Wed, 20 Jan 2021

WHO Team to Investigate Coronavirus Origins in China

Voice of America
11 Jan 2021, 20:35 GMT+10

The World Health Organization is sending a team of international experts to China this week to investigate the origins of the coronavirus.

It was not immediately clear, however, if the experts, scheduled to arrive Thursday, will be allowed to travel to the central Chinese city of Wuhan, where the virus originally emerged in late 2019.

"It's very important that as the WHO is in the lead in fighting the pandemic, that it also has a leading role in trying to look back at the roots of this pandemic so we can be better prepared for the next one," United Nations spokesman Stephane Dujarric said about the team's travel to China.

China's announcement Monday about the WHO team's imminent arrival came on the same day China announced 103 new COVID-19 cases, the country's biggest jump in infections in more than five months.

The rollout of the COVID-19 vaccine in the United States has been fraught with problems, according to an Associated Press report.

Gianfranco Pezzino, who was the public health officer in Shawnee County, Kansas, until his recent retirement, told AP, "The recurring theme is the lack of a national strategy and the attempt to pass the buck down the line, lower and lower, until the poor people at the receiving end have nobody else that they can send the buck to."

The British variant of the COVID-19 virus, thought by scientists to be much more contagious, has been found in France and Russia, according to news reports Sunday.

Russia, which has recorded more than 3 million cases of the virus, had already suspended flights from Britain until January 13 and is mandating a two-week isolation period for those traveling from Britain.

Meanwhile, Britain continues to grapple with high numbers of cases and deaths from COVID-19, the disease caused by the coronavirus, with many hospitals at capacity while lockdowns are in effect.

"The stark reality is that we will run out of beds for patients in the next couple of weeks unless the spread of the virus slows down drastically," London Mayor Sadiq Khan said over the weekend.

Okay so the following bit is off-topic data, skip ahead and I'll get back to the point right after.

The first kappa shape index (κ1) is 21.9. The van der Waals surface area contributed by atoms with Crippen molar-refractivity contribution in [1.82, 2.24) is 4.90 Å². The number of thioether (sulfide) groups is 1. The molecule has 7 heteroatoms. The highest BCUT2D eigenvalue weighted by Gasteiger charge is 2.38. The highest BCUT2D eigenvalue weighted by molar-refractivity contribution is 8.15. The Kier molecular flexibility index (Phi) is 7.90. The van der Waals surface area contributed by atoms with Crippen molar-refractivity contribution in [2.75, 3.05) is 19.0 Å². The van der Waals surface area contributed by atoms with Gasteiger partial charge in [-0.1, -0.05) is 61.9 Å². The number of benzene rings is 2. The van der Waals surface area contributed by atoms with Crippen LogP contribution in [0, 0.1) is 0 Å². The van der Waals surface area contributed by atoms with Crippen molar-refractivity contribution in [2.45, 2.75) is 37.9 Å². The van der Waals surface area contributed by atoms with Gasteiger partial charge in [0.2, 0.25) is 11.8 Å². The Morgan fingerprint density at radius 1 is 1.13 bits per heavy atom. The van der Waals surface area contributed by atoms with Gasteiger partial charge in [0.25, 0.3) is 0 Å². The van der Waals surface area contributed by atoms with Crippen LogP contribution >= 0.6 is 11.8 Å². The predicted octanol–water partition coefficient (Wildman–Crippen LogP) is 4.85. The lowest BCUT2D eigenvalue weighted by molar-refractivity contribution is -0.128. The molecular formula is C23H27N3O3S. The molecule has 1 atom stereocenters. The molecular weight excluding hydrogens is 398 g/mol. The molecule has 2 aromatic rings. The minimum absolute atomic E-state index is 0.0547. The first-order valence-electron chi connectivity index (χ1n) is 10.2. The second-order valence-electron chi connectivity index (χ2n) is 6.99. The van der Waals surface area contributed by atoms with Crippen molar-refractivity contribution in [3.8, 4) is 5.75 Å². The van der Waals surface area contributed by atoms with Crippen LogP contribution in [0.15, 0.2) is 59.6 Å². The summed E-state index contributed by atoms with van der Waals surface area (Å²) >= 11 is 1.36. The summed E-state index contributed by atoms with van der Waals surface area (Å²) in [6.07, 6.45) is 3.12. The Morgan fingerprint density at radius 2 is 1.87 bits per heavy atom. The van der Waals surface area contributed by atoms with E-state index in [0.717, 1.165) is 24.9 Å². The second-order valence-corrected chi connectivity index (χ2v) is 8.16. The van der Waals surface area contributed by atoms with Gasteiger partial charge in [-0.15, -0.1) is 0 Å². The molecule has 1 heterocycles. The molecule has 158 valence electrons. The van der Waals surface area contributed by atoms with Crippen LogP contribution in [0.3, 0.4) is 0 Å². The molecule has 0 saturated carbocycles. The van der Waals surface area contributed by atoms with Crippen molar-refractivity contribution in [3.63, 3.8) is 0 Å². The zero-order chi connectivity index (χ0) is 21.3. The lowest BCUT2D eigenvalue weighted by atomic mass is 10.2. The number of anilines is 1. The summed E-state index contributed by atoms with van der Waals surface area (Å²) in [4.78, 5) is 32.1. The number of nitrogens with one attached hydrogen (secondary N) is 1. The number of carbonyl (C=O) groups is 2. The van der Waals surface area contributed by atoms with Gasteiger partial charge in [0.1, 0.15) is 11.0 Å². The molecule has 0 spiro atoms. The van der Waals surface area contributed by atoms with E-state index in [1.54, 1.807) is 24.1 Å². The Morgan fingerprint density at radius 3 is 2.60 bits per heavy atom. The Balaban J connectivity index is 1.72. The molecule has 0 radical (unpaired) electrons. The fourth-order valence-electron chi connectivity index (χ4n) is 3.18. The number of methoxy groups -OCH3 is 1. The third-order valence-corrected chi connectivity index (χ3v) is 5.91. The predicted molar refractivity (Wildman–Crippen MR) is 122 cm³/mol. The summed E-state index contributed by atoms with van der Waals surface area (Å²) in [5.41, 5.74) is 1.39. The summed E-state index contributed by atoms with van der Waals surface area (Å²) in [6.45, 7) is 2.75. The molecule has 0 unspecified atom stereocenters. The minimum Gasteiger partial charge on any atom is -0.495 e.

The British variant of the virus has been found in 45 countries and at least eight states in the U.S. Another variant of the virus discovered in South Africa was found in some positive cases in Ireland Sunday.

Yet a third new variant has been found in Japan in travelers from Brazil. The Brazil variant is different from the British and South African variants, but the three share a common mutation.

While the variants are worrisome, they are not unexpected. The coronavirus has made thousands of tiny modifications since it was first discovered, researchers say.

The African continent confirmed a total of 3 million cases of the virus on Sunday, as many countries are beginning to mark a second wave of infections and impose restrictions.

On Sunday, Algeria registered Russia's Sputnik V vaccine against the coronavirus for use, the first African country to do so, Russia's RDIF sovereign wealth fund said.

Algeria's president was flown to Germany on Sunday for treatment of complications from COVID-19.

Johns Hopkins Coronavirus Resource Center said early Monday that there are more than 90 million global COVID-19 cases. The U.S. has the most with 22.4 million, followed by India with 10.4 million and Brazil with 8.1 million.

Worldwide, nearly two million people have died.

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